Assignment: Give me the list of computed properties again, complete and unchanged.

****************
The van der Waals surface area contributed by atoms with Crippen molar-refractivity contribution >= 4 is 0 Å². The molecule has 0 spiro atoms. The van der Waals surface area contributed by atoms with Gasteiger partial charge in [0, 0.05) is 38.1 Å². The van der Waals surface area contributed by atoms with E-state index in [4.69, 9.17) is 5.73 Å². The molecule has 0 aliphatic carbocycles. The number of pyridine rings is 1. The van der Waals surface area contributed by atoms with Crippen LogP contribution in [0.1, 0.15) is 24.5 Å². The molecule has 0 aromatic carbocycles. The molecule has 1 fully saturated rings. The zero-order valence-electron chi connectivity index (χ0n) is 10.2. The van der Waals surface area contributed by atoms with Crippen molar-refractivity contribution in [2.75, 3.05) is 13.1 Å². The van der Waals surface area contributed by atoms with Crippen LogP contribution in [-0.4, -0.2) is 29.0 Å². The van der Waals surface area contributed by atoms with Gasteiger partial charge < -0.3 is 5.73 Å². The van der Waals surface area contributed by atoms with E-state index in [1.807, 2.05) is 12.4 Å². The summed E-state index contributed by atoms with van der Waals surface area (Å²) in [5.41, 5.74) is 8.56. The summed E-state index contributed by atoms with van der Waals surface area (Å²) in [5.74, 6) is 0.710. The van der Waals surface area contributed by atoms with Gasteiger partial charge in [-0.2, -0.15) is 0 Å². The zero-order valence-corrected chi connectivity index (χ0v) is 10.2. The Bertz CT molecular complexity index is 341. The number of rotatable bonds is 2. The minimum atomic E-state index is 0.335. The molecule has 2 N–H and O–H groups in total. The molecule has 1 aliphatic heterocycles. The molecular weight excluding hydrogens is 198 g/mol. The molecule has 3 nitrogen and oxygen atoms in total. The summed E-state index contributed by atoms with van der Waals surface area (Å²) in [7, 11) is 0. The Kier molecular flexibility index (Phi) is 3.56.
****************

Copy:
The van der Waals surface area contributed by atoms with Crippen molar-refractivity contribution >= 4 is 0 Å². The molecule has 0 spiro atoms. The van der Waals surface area contributed by atoms with Gasteiger partial charge in [0, 0.05) is 38.1 Å². The van der Waals surface area contributed by atoms with E-state index in [4.69, 9.17) is 5.73 Å². The molecule has 0 aliphatic carbocycles. The number of pyridine rings is 1. The van der Waals surface area contributed by atoms with Crippen LogP contribution in [0.1, 0.15) is 24.5 Å². The molecule has 0 aromatic carbocycles. The molecule has 1 fully saturated rings. The zero-order valence-electron chi connectivity index (χ0n) is 10.2. The van der Waals surface area contributed by atoms with Crippen molar-refractivity contribution in [2.75, 3.05) is 13.1 Å². The van der Waals surface area contributed by atoms with Crippen LogP contribution in [-0.4, -0.2) is 29.0 Å². The van der Waals surface area contributed by atoms with Gasteiger partial charge < -0.3 is 5.73 Å². The van der Waals surface area contributed by atoms with E-state index in [1.807, 2.05) is 12.4 Å². The summed E-state index contributed by atoms with van der Waals surface area (Å²) in [5.41, 5.74) is 8.56. The summed E-state index contributed by atoms with van der Waals surface area (Å²) in [5.74, 6) is 0.710. The van der Waals surface area contributed by atoms with Gasteiger partial charge in [-0.2, -0.15) is 0 Å². The zero-order valence-corrected chi connectivity index (χ0v) is 10.2. The Bertz CT molecular complexity index is 341. The number of rotatable bonds is 2. The minimum atomic E-state index is 0.335. The molecule has 2 N–H and O–H groups in total. The molecule has 1 aliphatic heterocycles. The molecular weight excluding hydrogens is 198 g/mol. The molecule has 3 nitrogen and oxygen atoms in total. The summed E-state index contributed by atoms with van der Waals surface area (Å²) in [7, 11) is 0. The Kier molecular flexibility index (Phi) is 3.56.